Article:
Graphite rod building started in the 1970’s and has continued to this day. Most all quality rods today are built using graphite and have become the preferred choice for rod blank builders. The benefits of graphite rods are many, they're extremely light, sensitive and flexible, which is vital for light biting fish, along with being strong and powerful to handle larger game fish.

In marketing graphite rods a few common terms have been developed to associate the quality of the rod. The first is "modulus graphite rating", graphite comes in what looks like sheets of cloth, the cloth is measured to determine the amount and stiffness to weight of modulus fibers. If your shopping for a new rod don’t base your decision solely on the modulus rating, the higher the rating the better the rod. For high performance rods the combination of fiber strength, resin toughness with the amount of fiber, resin and cross-scrim construction (overlapping layers to achieve exceptional strength and action) are more important than the modulus count or rating. Rods with high graphite modulus ratings tend to be brittle and need to have a secondary chemical added on the blank to increase the strain/strength rate. This is called a composite blank. The other term that rod companies use to identify a blank style is IM with a following number such as IM6 or 7 and currently up to 10. The IM rated rods are not regulated by industry standards or an indication of quality but rather a trade name for particular graphite produced by the Hexcel Corporation. Since some rod companies use the IM designation ratings to refer to their rod blanks that are not supplied by Hexcel, at least you can compare the rods built by the same manufacturer, being assured that the higher the IM ranking the higher the graphite quality of the rod.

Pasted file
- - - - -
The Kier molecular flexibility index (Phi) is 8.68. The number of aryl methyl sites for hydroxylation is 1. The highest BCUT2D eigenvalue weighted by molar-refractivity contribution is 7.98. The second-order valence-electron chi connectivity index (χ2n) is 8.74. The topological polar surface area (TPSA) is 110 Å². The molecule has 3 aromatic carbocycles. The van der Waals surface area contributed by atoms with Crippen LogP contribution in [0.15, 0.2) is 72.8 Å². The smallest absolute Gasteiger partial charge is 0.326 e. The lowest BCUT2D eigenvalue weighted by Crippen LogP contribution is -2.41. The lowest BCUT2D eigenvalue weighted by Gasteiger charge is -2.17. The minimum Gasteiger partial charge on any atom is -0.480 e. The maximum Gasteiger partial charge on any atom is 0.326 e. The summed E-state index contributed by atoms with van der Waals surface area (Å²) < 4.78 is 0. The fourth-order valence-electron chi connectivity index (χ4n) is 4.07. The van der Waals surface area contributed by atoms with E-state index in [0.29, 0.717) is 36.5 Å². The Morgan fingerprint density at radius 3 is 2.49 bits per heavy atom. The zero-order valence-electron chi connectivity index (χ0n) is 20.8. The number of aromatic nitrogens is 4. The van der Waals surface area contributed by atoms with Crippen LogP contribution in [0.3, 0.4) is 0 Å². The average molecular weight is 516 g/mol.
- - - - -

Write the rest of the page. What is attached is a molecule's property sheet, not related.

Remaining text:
rodsAction refers to the flex characteristics of a rod, in other words how much the rod bends when you put pressure on the tip and how far the rod flexes. Action ranges from extra fast where just the tip flexes to slow or softer where the majority of the rod flexes. Fast action rods are the best choice when the fishing technique requires the sensitivity of feeling light biting fish or when fishing for large game fish in heavy cover and weeds where the key is to setting the hook fast with just a snap of the wrist moving the fish’s head up and away. For instance, fast action light rods are used for jigs, soft plastic worms or twitching minnow/shad shaped crank baits for bass and walleye. Heavier fast action rods are used for Muskies & Pike in burning bucktails, walking top water lures or a cadence retrieve on gliders and jerkbaits. The moderate action rod is the most common choice due to the versatility of fishing applications, in casting a moderate action rod it will bend for about half of it’s length which will provide more casting distance and still have the capability for a adequate hookset. Ideal for slip bobbers/floats live bait for walleye fishing because the fish is less likely to feel resistance from the soft tip and drop the bait, along with reaction lures such as crank baits, spinner baits and spoons for bass and pike where the slower action will not pull the lure out of the fish’s mouth. Slow or Soft Action rods will bend starting in the lower third using nearly the entire rod providing the most flexibility. Because of this parabolic action the angler is using the rod as a shock absorber in fighting the fish, this allows the use of very light line. These rods are used for panfish especially for the paper thin mouths on crappies so the hook is not ripped clear on hooksets, and are also popular for drift fishing spawn sac’s on trout and salmon streams.